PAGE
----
Venezuela opposition names new board of directors to state oil firm PDVSA in an attempt to seize revenue.

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By Laith Abdulhadi

In an attempt to further isolate the Venezuelan president Nicholas Maduro, the opposition-controlled congress has named a new board of directors to the largest national oil firm. Expectant of collecting part of the firms’ revenue.

“We have taken a step forward with the reconstruction of PDVSA,” Guaido said on Twitter. “With this decision, we are not only protecting our assets, we also avoid continued destruction.”

Although Western countries have recognized Guiado as the head of state and are assisting with sending aid to the country, it is still impossible to form an interim government without solid funds, especially when Maduro still holds the nation’s military, banks and government ministries.

The U.S. government has placed extensive sanctions on the oil giant to collapse the regime which has resulted in negative retractions on the crisis in Venezuela as the major sufferer at this point are the people

The Trump administration handed over CITGO, PDVSA’s largest U.S. oil refiner and Venezuela’s most valuable foreign asset, to self-proclaimed president Guaido, with a prearrangement that all of the elected board members of the oil company by the Venezuelan congress are in fact residing in the U.S.

Maduro commented in a T.V. interview that he will not let the countries assets be “stolen”, and that the self-proclaimed president would in fact face the courts very soon.

PDVSA oil output has reached 70-year lows partially blamed on the lack of maintenance on infrastructure and widespread corruption.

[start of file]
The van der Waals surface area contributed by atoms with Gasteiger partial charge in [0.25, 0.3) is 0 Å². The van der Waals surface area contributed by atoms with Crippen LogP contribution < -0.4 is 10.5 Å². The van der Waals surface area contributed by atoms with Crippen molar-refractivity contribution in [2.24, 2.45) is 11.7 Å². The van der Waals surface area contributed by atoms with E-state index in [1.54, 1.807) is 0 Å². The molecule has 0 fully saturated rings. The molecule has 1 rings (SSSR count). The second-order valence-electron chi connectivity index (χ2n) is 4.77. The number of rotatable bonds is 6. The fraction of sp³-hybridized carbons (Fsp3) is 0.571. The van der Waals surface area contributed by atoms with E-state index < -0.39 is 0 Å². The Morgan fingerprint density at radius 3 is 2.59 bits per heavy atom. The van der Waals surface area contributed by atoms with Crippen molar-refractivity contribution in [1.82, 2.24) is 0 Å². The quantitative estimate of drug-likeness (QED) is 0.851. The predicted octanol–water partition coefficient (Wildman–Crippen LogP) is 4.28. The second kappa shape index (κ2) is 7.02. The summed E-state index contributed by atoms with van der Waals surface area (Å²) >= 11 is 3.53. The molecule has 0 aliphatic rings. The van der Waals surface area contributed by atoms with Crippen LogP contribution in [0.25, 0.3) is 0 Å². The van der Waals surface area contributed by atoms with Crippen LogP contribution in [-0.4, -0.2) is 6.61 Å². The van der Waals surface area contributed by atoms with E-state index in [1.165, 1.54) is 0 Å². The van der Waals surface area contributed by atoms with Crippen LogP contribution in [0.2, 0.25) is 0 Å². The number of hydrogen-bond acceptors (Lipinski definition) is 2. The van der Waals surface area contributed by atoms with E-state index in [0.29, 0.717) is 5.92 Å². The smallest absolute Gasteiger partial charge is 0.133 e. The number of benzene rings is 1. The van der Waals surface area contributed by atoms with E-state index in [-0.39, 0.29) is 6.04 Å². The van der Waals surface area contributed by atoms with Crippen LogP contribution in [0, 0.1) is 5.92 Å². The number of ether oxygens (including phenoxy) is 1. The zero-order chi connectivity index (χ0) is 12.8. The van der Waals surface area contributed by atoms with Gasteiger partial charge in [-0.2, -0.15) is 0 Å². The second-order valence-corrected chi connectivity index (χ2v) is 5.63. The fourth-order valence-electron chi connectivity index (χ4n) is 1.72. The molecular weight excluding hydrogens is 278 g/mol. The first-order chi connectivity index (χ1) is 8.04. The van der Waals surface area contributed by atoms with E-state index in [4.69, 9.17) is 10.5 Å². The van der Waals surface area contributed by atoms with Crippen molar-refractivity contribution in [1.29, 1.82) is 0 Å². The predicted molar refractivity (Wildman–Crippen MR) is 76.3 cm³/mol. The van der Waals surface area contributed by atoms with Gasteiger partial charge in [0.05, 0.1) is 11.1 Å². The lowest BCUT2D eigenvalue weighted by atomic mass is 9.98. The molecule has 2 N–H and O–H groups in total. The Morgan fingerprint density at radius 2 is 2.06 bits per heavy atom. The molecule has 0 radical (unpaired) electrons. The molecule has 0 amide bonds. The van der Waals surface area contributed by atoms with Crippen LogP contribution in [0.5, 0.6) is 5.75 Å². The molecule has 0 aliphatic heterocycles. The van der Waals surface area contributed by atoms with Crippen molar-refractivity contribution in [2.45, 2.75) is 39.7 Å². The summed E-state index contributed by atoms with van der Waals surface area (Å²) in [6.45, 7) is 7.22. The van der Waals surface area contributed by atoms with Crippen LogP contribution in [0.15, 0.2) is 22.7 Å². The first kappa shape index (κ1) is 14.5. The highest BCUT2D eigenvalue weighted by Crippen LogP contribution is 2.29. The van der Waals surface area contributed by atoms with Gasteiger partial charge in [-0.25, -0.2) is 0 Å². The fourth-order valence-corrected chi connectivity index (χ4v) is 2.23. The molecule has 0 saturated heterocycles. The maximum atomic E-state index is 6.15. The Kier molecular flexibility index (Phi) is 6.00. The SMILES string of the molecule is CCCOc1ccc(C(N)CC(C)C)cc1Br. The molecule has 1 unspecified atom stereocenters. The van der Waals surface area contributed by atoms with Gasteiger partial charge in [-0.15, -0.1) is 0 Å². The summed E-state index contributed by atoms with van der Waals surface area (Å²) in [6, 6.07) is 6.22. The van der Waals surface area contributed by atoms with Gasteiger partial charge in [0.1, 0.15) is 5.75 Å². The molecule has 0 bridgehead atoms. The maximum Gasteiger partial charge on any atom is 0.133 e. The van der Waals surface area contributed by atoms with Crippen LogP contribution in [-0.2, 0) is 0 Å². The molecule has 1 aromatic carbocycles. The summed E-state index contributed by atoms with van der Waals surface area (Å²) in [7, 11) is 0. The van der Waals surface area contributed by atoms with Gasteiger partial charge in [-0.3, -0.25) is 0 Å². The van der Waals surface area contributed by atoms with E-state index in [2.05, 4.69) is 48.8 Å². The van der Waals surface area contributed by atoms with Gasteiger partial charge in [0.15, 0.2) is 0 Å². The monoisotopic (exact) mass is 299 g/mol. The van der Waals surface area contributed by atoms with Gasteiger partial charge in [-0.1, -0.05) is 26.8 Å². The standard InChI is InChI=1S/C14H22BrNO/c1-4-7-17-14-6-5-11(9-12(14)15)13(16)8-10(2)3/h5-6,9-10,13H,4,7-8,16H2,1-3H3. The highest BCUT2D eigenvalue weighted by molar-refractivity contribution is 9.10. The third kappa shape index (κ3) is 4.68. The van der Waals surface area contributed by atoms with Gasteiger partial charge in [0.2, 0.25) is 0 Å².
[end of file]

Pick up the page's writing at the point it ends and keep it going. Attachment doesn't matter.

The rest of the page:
Still the main sufferer remains the people, with thousands crossing the border every day to neighbouring Colombia. An estimate of 3 million people have already fled the country according to U.N. Reports.

On the 24th of January, Guaido the leader of the opposition party and the national assembly, declared, himself interim president of Venezuela with the backing of countries such as the U.S. and later on the European Union.Russia and China have condemned sanctions on Venezuela and have showed concern over the U.S. and European stance on the situation in Venezuela, Russian Foreign Minister Sergei Lavrov said ”the sanctions completely undermined confidence in the international financial system that is dominated by the U.S.,” Russian news agency Interfax reported. This has only made the situation more complicated with Maduro still having the support of the military and the main institutions.

Venezuela is paying heavy premiums for fuel imports from Russia and Europe, with fewer than a dozen sellers seeing the risk as worth the reward after flows from the United States dried up because of sanctions, trading sources said, and data showed.